Ukraine International Airlines uses drone-based scanning for aircraft inspections

Ukrainian MRO company MAUtechnic, Ukraine International Airlines (UIA) and Luftronix, Inc have jointly conducted drone-based scans of UIA’s Boeing 737-800 aircraft in Kyiv. All scans were conducted using Luftronix’s custom-built drones with high-precision navigation systems and high-quality scanning equipment, and the Luftronix Orchestrator software for scan planning, flight operations and data analysis. “Our focus is […]
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Ukrainian MRO company MAUtechnic, Ukraine International Airlines (UIA) and Luftronix, Inc have jointly conducted drone-based scans of UIA’s Boeing 737-800 aircraft in Kyiv. All scans were conducted using Luftronix’s custom-built drones with high-precision navigation systems and high-quality scanning equipment, and the Luftronix Orchestrator software for scan planning, flight operations and data analysis.

“Our focus is always on
the quality of our maintenance, safety of passengers and flawless operation of
all aircraft systems,” says Volodymyr Polishchuk,
Quality Assurance Manager at MAUtechnic. He added, “it was encouraging to
see the Luftronix team sharing the same values and perspectives.”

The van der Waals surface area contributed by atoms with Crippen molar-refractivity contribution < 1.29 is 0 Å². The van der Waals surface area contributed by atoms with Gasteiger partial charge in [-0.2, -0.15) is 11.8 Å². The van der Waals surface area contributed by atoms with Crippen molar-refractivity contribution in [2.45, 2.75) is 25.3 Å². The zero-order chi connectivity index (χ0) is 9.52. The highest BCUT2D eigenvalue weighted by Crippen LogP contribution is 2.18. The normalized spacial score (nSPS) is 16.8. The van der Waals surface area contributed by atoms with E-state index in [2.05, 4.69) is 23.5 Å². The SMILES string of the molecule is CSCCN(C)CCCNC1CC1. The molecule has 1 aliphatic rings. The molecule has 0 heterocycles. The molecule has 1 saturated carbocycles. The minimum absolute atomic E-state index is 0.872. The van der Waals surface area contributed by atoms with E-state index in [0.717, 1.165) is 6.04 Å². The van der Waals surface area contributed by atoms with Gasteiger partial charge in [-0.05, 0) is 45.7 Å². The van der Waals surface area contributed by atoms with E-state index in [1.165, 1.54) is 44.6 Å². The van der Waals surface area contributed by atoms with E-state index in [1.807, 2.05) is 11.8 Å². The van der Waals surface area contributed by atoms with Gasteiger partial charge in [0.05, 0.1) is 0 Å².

The scans guarantee a
consistent surface resolution and the equipment automatically measures the
distance from the surface and curvature of the object to allow for precise
on-screen measurements of any artifact. This allows inspectors to assess
immediately whether the artifacts are within specifications prescribed in the
aircraft maintenance and structural repair manuals. In addition, scans are
archived for comparisons over time enabling a monitoring practice for any
artifact that requires repeated attention.

Luftronix’s drones carry
multiple fall-back systems to ensure no single equipment failure can create a
fatal in-flight incident. Any critical instrument has built-in redundancies. In
addition, the autonomously operating drones have built-in emergency operations
for known safety-relevant scenarios and can recover from unexpected events, for
example foreign objects moving into the flight path, ladders or ropes appearing
where they were not expected, or even other drones interfering.

“After years of working
day and night to ensure safety and precision of our scanning equipment, we see
our cooperation with MAUtechnic and UIA as a major milestone in introducing our
technology to the aviation industry,” says Klaus
Sonnenleiter, President and CEO at Luftronix, and continued, “we
see this as a chance to preserve the result of each inspection, make them
comparable and have inspections conducted much faster and much more
efficiently than it was possible in the past.”

MAUtechnic is hoping to reduce
the turnaround time for a typical aircraft structure inspection by up to 50%,
depending on the type of inspection, and to also utilize the technology in
heavy maintenance for various verification use cases. The joint project will
continue to repeatedly scan aircraft and find the most efficient path to
inspecting aircraft even faster and more reliably.

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